Barau: Zonal Development Commission Bills Won’t Return Nigeria to Regional Government

Sunday Aborisade in Abuja

The Deputy President of the Senate, Senator Jibrin Barau, has assured Nigerians that the establishment of the zonal development commissions was not a plot to return the country to regional government as it was the practice in the First Republic.

Barau, who is the Chairman, Senate Committee on Constitution Review, gave the explanation in an interview with journalists in Abuja.
Already different bills for the creation of the North West Development Commission, North Central Development Commission, South East Development Commission, and the South West Development Commission are at various stages of legislation at the federal parliament.

The  Niger Delta Development Commission, which is mainly for the oil-rich South-South region and the North East Development Commission are fully operational after the presidential assent.
Barau said the process for the review of the 1999 constitution as amended, had started with his committee already receiving memoranda from different segments of the society.

He said the passage of additional zonal development commission bills in the National Assembly was to enable the government at the federal and sub-national levels to tackle specific problems affecting the various communities.
He said, “We are not asking for regionalism; far from it. When you have a desperate situation, you bring solutions that will assuage the feelings of the people involved and fix the problems.

“If you can have a commission for every community, do it as long as it brings prosperity.”
The Deputy President of the Senate said fresh amendments to the nation’s constitution would meet the wishes and aspirations of Nigerians.
He said, “We will tailor our constitution to meet the wishes and aspirations of the masses. As we speak, we are beginning to prepare the grounds.

“We have already started collating memoranda, and we have started receiving presentations from well-meaning Nigerians.
“This is before we visit the geopolitical zones of this country, where people can come in person or through written presentations to dictate what they feel should be amended in the constitution of this country.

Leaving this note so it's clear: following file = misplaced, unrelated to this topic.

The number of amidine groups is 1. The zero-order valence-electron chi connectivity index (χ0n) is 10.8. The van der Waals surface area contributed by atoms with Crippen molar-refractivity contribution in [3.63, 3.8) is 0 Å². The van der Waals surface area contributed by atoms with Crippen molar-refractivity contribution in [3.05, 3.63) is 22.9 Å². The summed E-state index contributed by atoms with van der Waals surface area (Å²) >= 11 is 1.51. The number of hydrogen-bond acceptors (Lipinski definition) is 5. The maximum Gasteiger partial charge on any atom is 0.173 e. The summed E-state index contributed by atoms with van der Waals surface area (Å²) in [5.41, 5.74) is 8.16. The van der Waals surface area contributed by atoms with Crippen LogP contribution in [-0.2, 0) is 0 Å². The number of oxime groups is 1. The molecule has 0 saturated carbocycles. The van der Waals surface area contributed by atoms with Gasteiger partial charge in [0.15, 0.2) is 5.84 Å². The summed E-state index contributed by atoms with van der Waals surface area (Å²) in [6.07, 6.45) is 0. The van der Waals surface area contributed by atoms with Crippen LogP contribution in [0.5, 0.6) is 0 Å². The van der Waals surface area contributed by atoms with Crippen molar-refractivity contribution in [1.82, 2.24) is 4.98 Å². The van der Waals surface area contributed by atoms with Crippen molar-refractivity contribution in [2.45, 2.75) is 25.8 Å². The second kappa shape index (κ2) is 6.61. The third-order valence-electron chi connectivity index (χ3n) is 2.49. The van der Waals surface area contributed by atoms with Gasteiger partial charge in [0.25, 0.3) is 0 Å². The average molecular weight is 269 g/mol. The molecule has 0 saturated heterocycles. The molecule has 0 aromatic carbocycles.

“We are going to listen to them. We are going to aggregate the presentations, assess them, work on them, and put forward those that we feel are in tandem with the aspirations of most of the people. We are up to the task.
“So, they should expect us to have an outcome that will address the aspirations and wishes of the people of this country in terms of the kind of constitution they want.”

Asked whether the bill advocating the country’s return to the parliamentary system of government, sponsored by 60 members of the House of Representatives, would be considered, Barau said all proposals would be tabled before Nigerians.
He added: “That bill on parliamentary system is their sponsors’ views. We have received several presentations concerning what people think should be in our constitution.

“We are going to take that as part of all these solutions. Don’t forget that we have over 200 million Nigerians and will receive several presentations from them – civil society, religious bodies, traditional rulers, professional bodies, etc.
“So, we will get the presentations, work on them, and process them to bring about the needed changes and amendments in the constitution.
“All that we are going to do shall be in terms of the preponderance of the opinions of most of the people of this country. “

Barau said the establishment of the North West Development Commission was necessary to restore hope and peace in the area.
He explained, “In my presentation during the second reading of the bill, I drew the attention of my colleagues to a region that has been bastardised and destroyed by the activities of Boko Haram and bandits.
“The state so affected after Borno – which Boko Haram devastated is Kano – they destroyed so much of our infrastructure and killed several people— and moved to Kaduna, where you have the worst of it all: bandits.

“There is nowhere in this country that the bandits are creating havoc like in the North West geopolitical zone.
“The North West used to be the food basket of the nation. But the bandits have destroyed a whole lot of our farmlands. Think about cotton in Funtua and other parts of Katsina State.
“In Zamfara State, cotton, beans, among others, in Sokoto, Kebbi, you marvel when you see what they could do.

“Now, farms and agricultural infrastructure are destroyed, and people are now devastated in terms of their economic well-being.

“That’s those who have not lost their lives. School infrastructure, hospitals, roads, etc have been destroyed. It’s a terrible situation. This is what has become of the North West.”

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